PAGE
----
It is a commonly held belief that twins share everything, but this does not necessarily mean it is always a wise decision. Pranking friends and swapping classes may be harmless twin antics, but exchanging legal documents is a more serious matter.
The consequences are dire, so it’s essential to know what is and isn’t allowed when it comes to twins and passports.
Can twins use the same passport?
The answer is no. While it may be possible for a twin to pass themselves off as their identical sibling using their passport, it is in no way legal. A passport is meant to be a document that pertains to an individual person’s identity, and twins are not the same person. Therefore, using a passport that does not show the true identity of an individual is a crime.
Identical twins may come from the same egg and share DNA, but there are still ways to distinguish them from each other. From fingerprints to facial recognition, technology makes it difficult to get away with switching legal documents.
That’s why you will have to follow the steps for applying for a passport for each child.
Twins and Passports – What To Know
While it might seem insignificant at first thought, improper use of identifying documents, like a passport, can have serious implications. Let’s start by seeing what the law says.
Is It Legal for Twins To Use Each Other’s Passport?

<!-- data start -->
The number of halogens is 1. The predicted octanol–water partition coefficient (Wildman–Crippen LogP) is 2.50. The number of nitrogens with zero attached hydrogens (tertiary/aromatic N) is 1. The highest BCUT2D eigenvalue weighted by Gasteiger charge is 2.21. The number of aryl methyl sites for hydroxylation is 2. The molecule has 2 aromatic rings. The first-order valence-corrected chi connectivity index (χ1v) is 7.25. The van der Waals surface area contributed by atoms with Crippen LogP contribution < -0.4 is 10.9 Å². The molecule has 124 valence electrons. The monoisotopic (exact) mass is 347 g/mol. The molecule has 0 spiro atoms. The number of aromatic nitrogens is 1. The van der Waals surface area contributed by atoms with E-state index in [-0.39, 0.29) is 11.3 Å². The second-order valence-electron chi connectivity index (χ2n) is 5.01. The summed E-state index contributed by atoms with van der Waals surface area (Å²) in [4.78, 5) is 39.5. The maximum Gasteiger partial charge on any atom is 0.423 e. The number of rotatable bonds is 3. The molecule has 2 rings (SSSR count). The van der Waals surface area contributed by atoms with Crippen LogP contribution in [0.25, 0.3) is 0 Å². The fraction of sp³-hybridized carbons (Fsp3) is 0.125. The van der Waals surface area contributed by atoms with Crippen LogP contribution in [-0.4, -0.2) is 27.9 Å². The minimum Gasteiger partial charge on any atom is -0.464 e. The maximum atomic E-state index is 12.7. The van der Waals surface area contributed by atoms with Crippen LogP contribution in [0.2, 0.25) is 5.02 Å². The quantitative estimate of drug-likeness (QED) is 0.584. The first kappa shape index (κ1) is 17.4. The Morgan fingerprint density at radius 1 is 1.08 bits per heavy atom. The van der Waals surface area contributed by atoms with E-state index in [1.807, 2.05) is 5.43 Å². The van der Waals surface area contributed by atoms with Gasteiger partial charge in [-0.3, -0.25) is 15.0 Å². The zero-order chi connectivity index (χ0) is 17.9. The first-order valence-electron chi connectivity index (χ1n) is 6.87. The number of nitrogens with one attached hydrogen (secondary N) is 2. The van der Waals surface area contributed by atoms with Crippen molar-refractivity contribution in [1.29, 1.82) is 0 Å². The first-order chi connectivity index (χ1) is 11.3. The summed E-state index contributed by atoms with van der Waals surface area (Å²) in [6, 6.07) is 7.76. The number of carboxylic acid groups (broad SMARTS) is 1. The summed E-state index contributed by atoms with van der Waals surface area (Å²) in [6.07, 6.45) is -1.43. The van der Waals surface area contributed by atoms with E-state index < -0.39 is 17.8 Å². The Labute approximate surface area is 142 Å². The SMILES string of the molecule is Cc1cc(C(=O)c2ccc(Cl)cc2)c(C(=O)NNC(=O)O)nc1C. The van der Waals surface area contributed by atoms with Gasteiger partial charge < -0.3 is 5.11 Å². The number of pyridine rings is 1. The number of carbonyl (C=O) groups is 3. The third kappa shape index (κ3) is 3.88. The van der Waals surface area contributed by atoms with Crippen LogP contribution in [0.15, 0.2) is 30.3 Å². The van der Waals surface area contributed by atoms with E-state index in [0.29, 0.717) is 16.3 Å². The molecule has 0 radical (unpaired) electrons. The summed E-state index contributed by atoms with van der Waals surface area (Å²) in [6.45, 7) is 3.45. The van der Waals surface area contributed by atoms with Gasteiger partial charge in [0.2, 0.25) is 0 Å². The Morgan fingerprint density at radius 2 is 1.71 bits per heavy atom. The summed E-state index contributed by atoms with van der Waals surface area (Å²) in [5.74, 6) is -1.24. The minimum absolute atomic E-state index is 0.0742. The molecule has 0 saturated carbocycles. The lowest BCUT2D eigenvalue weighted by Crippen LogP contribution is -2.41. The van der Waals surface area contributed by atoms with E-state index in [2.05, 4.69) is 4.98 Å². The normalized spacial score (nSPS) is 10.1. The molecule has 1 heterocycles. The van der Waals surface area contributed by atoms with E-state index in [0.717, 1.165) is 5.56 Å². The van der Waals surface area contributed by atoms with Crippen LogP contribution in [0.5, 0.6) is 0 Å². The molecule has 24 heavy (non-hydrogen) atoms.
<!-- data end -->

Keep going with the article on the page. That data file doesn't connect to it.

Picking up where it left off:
It is illegal for twins to use each other’s passports, and there are no exceptions to this rule. Even if they can get away with it, the law strictly prohibits this practice under 18 U.S. Code section 1544.
Anyone who knowingly uses someone else’s passport, as well as anyone who willingly gives their passport to someone else to use, can receive a prison sentence.
Consequences of Using Someone Else’s Passport
The consequences for using someone else’s passport vary, but they aren’t small. Using someone else’s passport to travel without any plan to commit a crime carries at least a 10-year prison sentence.
If use of the wrong passport is for criminal activity, that sentence can jump to 25 years. Even if identical twins are switching passports simply to see if they can get away with it, it’s still a crime.
Do Identical Twins Each Need Their Own Passport?